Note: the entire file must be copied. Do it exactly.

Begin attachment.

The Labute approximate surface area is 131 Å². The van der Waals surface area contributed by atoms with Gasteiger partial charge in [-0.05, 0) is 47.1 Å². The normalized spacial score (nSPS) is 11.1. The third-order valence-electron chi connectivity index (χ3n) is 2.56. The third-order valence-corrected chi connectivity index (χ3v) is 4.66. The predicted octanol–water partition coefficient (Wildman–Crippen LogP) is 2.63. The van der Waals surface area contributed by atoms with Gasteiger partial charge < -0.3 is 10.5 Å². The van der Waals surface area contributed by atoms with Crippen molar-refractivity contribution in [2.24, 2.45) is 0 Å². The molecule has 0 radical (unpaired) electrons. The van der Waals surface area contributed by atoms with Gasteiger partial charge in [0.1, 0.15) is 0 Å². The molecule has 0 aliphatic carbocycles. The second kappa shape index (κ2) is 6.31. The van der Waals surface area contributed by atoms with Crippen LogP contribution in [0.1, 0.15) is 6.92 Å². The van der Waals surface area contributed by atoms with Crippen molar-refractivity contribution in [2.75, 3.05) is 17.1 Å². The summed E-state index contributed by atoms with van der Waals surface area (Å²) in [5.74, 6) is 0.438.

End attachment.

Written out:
The Labute approximate surface area is 131 Å². The van der Waals surface area contributed by atoms with Gasteiger partial charge in [-0.05, 0) is 47.1 Å². The normalized spacial score (nSPS) is 11.1. The third-order valence-electron chi connectivity index (χ3n) is 2.56. The third-order valence-corrected chi connectivity index (χ3v) is 4.66. The predicted octanol–water partition coefficient (Wildman–Crippen LogP) is 2.63. The van der Waals surface area contributed by atoms with Gasteiger partial charge < -0.3 is 10.5 Å². The van der Waals surface area contributed by atoms with Crippen molar-refractivity contribution in [2.24, 2.45) is 0 Å². The molecule has 0 radical (unpaired) electrons. The van der Waals surface area contributed by atoms with Gasteiger partial charge in [0.1, 0.15) is 0 Å². The molecule has 0 aliphatic carbocycles. The second kappa shape index (κ2) is 6.31. The van der Waals surface area contributed by atoms with Crippen LogP contribution in [0.1, 0.15) is 6.92 Å². The van der Waals surface area contributed by atoms with Crippen molar-refractivity contribution in [2.75, 3.05) is 17.1 Å². The summed E-state index contributed by atoms with van der Waals surface area (Å²) in [5.74, 6) is 0.438.